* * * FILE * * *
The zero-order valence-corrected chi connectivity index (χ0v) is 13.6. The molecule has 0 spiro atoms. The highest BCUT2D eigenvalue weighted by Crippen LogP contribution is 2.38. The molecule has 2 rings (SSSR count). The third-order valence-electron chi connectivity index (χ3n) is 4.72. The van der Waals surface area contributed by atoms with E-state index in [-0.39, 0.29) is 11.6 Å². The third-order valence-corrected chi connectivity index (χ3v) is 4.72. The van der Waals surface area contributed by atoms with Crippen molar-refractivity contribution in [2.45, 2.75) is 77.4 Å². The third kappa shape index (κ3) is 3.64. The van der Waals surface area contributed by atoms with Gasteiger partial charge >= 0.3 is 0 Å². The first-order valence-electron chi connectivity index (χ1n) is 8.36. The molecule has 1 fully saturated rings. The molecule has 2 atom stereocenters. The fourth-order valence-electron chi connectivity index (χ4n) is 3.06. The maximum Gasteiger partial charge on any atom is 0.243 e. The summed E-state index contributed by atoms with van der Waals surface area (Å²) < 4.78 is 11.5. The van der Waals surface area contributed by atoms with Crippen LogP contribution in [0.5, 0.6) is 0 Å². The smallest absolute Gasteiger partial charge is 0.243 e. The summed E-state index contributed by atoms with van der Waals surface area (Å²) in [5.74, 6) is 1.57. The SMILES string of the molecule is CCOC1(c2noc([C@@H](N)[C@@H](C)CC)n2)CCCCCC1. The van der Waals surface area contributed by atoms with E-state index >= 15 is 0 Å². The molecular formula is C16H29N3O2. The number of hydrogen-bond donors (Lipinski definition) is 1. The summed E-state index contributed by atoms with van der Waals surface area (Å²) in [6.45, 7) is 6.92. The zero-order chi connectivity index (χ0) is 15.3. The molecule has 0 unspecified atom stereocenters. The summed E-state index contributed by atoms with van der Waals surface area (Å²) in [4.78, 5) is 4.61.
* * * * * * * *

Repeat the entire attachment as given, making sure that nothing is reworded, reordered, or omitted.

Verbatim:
The zero-order valence-corrected chi connectivity index (χ0v) is 13.6. The molecule has 0 spiro atoms. The highest BCUT2D eigenvalue weighted by Crippen LogP contribution is 2.38. The molecule has 2 rings (SSSR count). The third-order valence-electron chi connectivity index (χ3n) is 4.72. The van der Waals surface area contributed by atoms with E-state index in [-0.39, 0.29) is 11.6 Å². The third-order valence-corrected chi connectivity index (χ3v) is 4.72. The van der Waals surface area contributed by atoms with Crippen molar-refractivity contribution in [2.45, 2.75) is 77.4 Å². The third kappa shape index (κ3) is 3.64. The van der Waals surface area contributed by atoms with Gasteiger partial charge >= 0.3 is 0 Å². The first-order valence-electron chi connectivity index (χ1n) is 8.36. The molecule has 1 fully saturated rings. The molecule has 2 atom stereocenters. The fourth-order valence-electron chi connectivity index (χ4n) is 3.06. The maximum Gasteiger partial charge on any atom is 0.243 e. The summed E-state index contributed by atoms with van der Waals surface area (Å²) < 4.78 is 11.5. The van der Waals surface area contributed by atoms with Crippen LogP contribution in [0.5, 0.6) is 0 Å². The smallest absolute Gasteiger partial charge is 0.243 e. The summed E-state index contributed by atoms with van der Waals surface area (Å²) in [5.74, 6) is 1.57. The SMILES string of the molecule is CCOC1(c2noc([C@@H](N)[C@@H](C)CC)n2)CCCCCC1. The van der Waals surface area contributed by atoms with E-state index >= 15 is 0 Å². The molecular formula is C16H29N3O2. The number of hydrogen-bond donors (Lipinski definition) is 1. The summed E-state index contributed by atoms with van der Waals surface area (Å²) in [6.45, 7) is 6.92. The zero-order chi connectivity index (χ0) is 15.3. The molecule has 0 unspecified atom stereocenters. The summed E-state index contributed by atoms with van der Waals surface area (Å²) in [4.78, 5) is 4.61.